Mangroves on the Move?

Red mangroves growing along the shoreline. Photo by Jimmy Jacobs

Red mangroves growing along the shoreline. Photo by Jimmy Jacobs

Three species of mangrove trees are prevalent on the coasts of South Florida and two of them figure prominently in producing habitat for saltwater game fish. The red mangrove is found along shorelines and features a web of roots that form impenetrable tangles beneath the trees.     Black mangroves are also found near the shore and often are flooded by rising tides. They, however, don’t have the root tangle, but rather a series of root stubs that protrude up from the ground around the trees.

The white mangrove is found on higher, drier ground and has very little influence on fish species.

Mangrove forests often form on shallow flats and can collect debris and sand to eventually become islands. But, while still flooded the bases of the trees offer protection to a host of forage species, and hunting grounds for predators. Mangroves also protect shorelines from erosion, especially during gale and hurricane conditions.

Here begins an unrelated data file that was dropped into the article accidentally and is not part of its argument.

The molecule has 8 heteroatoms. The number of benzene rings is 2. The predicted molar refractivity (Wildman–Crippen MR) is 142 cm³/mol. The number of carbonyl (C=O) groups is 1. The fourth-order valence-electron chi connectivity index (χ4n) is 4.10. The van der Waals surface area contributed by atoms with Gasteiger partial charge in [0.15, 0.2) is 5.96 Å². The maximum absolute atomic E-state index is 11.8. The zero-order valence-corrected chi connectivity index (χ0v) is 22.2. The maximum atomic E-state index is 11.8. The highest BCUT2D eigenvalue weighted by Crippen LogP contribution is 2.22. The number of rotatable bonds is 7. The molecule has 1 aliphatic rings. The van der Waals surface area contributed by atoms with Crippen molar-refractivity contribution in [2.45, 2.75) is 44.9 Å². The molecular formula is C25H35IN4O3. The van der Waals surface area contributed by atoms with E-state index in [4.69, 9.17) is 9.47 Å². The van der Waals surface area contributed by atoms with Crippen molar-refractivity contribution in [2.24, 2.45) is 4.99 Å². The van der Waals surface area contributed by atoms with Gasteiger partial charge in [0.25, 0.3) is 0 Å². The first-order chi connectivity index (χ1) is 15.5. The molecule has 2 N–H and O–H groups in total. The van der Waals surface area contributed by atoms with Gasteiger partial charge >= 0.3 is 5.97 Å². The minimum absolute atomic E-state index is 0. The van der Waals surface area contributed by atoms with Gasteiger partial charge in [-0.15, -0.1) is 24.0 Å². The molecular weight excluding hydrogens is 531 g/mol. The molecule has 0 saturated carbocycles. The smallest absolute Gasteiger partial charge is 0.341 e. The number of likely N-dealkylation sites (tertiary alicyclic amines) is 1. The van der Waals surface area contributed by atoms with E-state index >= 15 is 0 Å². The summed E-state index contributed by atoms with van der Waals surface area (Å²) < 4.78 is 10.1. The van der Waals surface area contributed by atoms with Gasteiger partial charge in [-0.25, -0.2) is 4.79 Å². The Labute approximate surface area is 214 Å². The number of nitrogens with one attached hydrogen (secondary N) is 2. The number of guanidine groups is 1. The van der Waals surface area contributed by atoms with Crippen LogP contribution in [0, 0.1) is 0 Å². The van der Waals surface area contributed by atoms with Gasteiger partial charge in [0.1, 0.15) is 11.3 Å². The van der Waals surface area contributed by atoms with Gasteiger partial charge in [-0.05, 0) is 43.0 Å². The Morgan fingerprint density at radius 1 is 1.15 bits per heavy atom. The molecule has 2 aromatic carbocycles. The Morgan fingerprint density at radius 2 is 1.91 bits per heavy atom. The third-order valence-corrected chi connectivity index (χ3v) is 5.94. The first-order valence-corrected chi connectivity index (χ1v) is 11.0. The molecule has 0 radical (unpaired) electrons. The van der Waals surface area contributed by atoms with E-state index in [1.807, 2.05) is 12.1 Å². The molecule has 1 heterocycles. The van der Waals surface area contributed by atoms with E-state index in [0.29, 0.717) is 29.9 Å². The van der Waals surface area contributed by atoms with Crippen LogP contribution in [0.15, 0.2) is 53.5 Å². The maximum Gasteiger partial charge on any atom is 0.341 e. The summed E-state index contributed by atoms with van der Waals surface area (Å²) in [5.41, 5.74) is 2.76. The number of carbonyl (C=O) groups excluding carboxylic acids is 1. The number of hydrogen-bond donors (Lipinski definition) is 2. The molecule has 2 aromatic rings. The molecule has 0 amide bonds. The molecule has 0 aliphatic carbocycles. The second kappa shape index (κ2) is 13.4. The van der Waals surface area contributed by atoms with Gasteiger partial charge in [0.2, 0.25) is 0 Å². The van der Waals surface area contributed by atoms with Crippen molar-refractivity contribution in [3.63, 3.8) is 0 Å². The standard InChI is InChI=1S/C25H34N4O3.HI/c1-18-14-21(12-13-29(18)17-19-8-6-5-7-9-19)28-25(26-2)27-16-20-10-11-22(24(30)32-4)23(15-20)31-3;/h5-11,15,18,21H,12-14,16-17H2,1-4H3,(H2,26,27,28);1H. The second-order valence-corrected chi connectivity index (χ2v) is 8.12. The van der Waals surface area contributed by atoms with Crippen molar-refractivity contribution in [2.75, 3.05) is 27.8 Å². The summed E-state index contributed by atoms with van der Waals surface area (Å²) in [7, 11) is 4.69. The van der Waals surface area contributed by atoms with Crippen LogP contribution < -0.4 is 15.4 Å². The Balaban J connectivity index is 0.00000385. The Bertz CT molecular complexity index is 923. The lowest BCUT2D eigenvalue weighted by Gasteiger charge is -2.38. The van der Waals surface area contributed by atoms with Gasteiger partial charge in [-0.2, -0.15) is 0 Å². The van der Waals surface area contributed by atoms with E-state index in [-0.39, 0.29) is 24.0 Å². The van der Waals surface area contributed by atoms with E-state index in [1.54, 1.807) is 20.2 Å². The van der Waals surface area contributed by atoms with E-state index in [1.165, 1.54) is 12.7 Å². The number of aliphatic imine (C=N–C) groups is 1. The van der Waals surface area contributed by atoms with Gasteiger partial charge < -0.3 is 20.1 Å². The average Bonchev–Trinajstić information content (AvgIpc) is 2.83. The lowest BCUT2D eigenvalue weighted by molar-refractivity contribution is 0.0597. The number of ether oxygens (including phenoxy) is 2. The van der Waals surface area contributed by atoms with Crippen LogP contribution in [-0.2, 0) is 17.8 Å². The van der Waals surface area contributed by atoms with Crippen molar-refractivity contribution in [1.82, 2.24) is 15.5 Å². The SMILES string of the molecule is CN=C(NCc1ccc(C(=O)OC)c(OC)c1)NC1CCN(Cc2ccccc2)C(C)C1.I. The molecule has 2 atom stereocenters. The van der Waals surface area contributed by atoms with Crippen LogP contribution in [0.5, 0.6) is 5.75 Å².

In recent decades the Sunshine State’s mangroves have been disappearing to shoreline development in most areas of the state.  However, a new study published in the magazine Hydobiologia authored by Villanova Biology Professor Samantha Chapman, coupled with a report from Smithsonian Environmental Research Center scientists, points to some good news on the mangrove coasts.

Prof. Chapman’s research shows that mangroves provide as much as eight times more protection for coastlines than do salt marshes, and the mangrove stands offer a much more cost effect form of protection than do man-made breakwaters.

As for the Smithsonian work, it used aerial photographs from 1984, overlaid by satellite imagery from 2011, to show the northern limit of mangroves at the 30-degree north latitude line, which is just north of St. Augustine. Surprisingly, it also showed that the mangrove trees were encroaching northward, with the greatest build up found in the area between 29 and 30 degrees of latitude. Through there the mangroves are replacing salt marshes.

The main reason for this expansion seems to spring from less extreme cold weather in this part of Florida in recent decades. The number of days when the air temperature fell below 25 degrees had declined during that period, allowing the tropical trees to move north.